If you paid any attention to the Canadian housing market in the last couple of years, you know that there was a major housing boom in the summer of 2021. This boom was caused by a huge demand from buyers which drove the asking and selling prices of homes up dramatically.
In April 2020, at the start of the pandemic, the average residential sale price in Ontario was sitting at just under $600,000. In September 2021, that number increased to over $880,000.
Now, as the housing boom has slowed and we've started to see some balancing and dropping in prices, you may be wondering what 2023 will bring.
Here is a look back at the 2022 real estate market and a look ahead into 2023.
The CREA had a recent report released that looks at the national average housing price and other key indicators of the temperature of the market for that year or quarter.
The report outlines various pieces of data in Canada's housing market, but here are the points that were highlighted:
Overall, the last quarter of 2022 really saw a decrease in real estate transactions and home sales.
The report states that "the actual (not seasonally adjusted) number of transactions in November 2022 came in 38.9% below a near-record for that month last year and stood about 13% below the pre-COVID-19 10-year average for November sales."
The declining home sales can be attributed to a variety of factors, particularly the high-interest rates and the effects of inflation on the country. Throughout 2022, the Bank of Canada has increased the interest rates a few times. As of December 2022, the interest rate sits at 4.25% which is a much higher rate than March's 0.25%.
These higher interest rates are adjusted according to inflation. Because inflation has been increasing in the Canadian economy, Canada's central bank has adjusted its interest rates accordingly.
The CREA also reports on national average home prices.
The report states, "The actual (not seasonally adjusted) national average home price was $632,802 in November 2022, down 12% from the same month last year. The national average price is heavily influenced by sales in Greater Vancouver and the GTA [Greater Toronto Area], two of Canada's most active and expensive housing markets. Excluding these two markets from the calculation cuts more than $123,000 from the national average."
The CREA also has a price map that showcases the average property prices by province and territory Here are those prices:
As we can see, while the average housing prices in Ontario are still much higher than in years past, the average has gone down from the 2021 price.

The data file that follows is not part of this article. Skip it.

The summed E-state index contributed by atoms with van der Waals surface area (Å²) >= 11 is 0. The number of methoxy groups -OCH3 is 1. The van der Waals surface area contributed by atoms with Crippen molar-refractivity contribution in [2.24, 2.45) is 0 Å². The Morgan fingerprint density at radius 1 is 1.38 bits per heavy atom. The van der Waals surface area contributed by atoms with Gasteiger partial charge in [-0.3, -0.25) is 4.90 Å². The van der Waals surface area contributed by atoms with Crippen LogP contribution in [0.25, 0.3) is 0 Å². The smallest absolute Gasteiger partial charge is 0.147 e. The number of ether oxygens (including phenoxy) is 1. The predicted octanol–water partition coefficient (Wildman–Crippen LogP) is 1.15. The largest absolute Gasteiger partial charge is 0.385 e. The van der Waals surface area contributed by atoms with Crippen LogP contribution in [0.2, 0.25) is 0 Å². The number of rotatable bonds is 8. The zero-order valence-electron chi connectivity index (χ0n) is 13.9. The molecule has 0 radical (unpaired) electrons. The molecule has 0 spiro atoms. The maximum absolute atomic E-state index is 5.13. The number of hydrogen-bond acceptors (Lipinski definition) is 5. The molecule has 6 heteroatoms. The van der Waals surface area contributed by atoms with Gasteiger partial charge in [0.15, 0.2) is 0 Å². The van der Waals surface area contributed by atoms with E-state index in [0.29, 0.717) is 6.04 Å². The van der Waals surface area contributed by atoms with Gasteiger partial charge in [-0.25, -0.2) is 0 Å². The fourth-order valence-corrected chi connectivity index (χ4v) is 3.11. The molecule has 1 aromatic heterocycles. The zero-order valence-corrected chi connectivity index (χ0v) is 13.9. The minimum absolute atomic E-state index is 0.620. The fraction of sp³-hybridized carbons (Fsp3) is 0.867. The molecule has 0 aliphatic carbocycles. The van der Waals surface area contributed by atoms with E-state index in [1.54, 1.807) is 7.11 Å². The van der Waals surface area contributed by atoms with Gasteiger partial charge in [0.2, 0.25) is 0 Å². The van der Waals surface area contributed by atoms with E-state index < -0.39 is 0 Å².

At the end of 2022, we've seen the housing market begin to slow. This is evident in the declining home sales, a slight decline in home prices, and a lack of demand for houses. As we enter 2023, there are a few predictions and forecasts that we should expect in the coming months.
It is unlikely that there will be a sharp decline in home prices even though they have decreased slightly. While the housing market is cooling down and balancing, it's not expected to increase affordability, particularly in Ontario.
With high interest and mortgage rates, the demand in the market has decreased even though the housing supply has stayed the same or increased. There are fewer buyers hoping to make a sale in the Canadian housing market as many homeowners are choosing to save instead of buy.
As well, the high rates also mean that rent prices are expected to rise, especially in major cities like Toronto, Montreal, and Halifax.
That being said, two banks (Desjardins and TD economics) both agree that home prices are expected to drop 25% by the end of 2023, particularly in provinces other than Ontario. For a smaller city, a 15% decrease in prices is expected, especially in the London, Kitchener Waterloo, Barrie, and Georgian Bay Area.
The housing market is set to see some decline in prices across Ontario. By the fourth quarter of 2023, the average prices of houses in Canada are set to fall about 1 per cent to just over $750,000.
While the housing market is not predicted to crash or have any major effects, home prices are predicted to fall slightly. However, we will not see a steep drop or any major moves toward housing affordability.
For a long time now, real estate prices in Canada have been disconnected from salaries and incomes. Even if the inventory of listings sees a decline in prices, it does not necessarily mean that the average person can afford one.
As we've stated above, rising interest rates mean that mortgage payments are front of mind for many property owners. Many owners have opted to offset their payments with rental income by leasing out investment single detached homes or even the basement of their primary residence. In order to manage their mortgage payments, the rent prices are set quite high and aren't expected to fall. This means that, for many, housing is becoming more and more unaffordable in the Canadian housing market.
Another factor in the 2023 real estate forecast is the influence of immigrants on the housing market. Lately, Canada has seen a huge increase in immigration and this has been feeling larger demand for new housing. However, starting in January 2023, non-Canadians are banned from purchasing homes in Canada (with some exceptions) for two years as a way to improve affordability for Canadian citizens.
The housing markets in Canada have seen an increase in the real estate housing supply and a drop in prices in the last few months. As well, many homeowners are opting to save rather than sell. In 2023, the prices in many cities across Canada are predicted to drop, but not enough to make them more affordable for many people.
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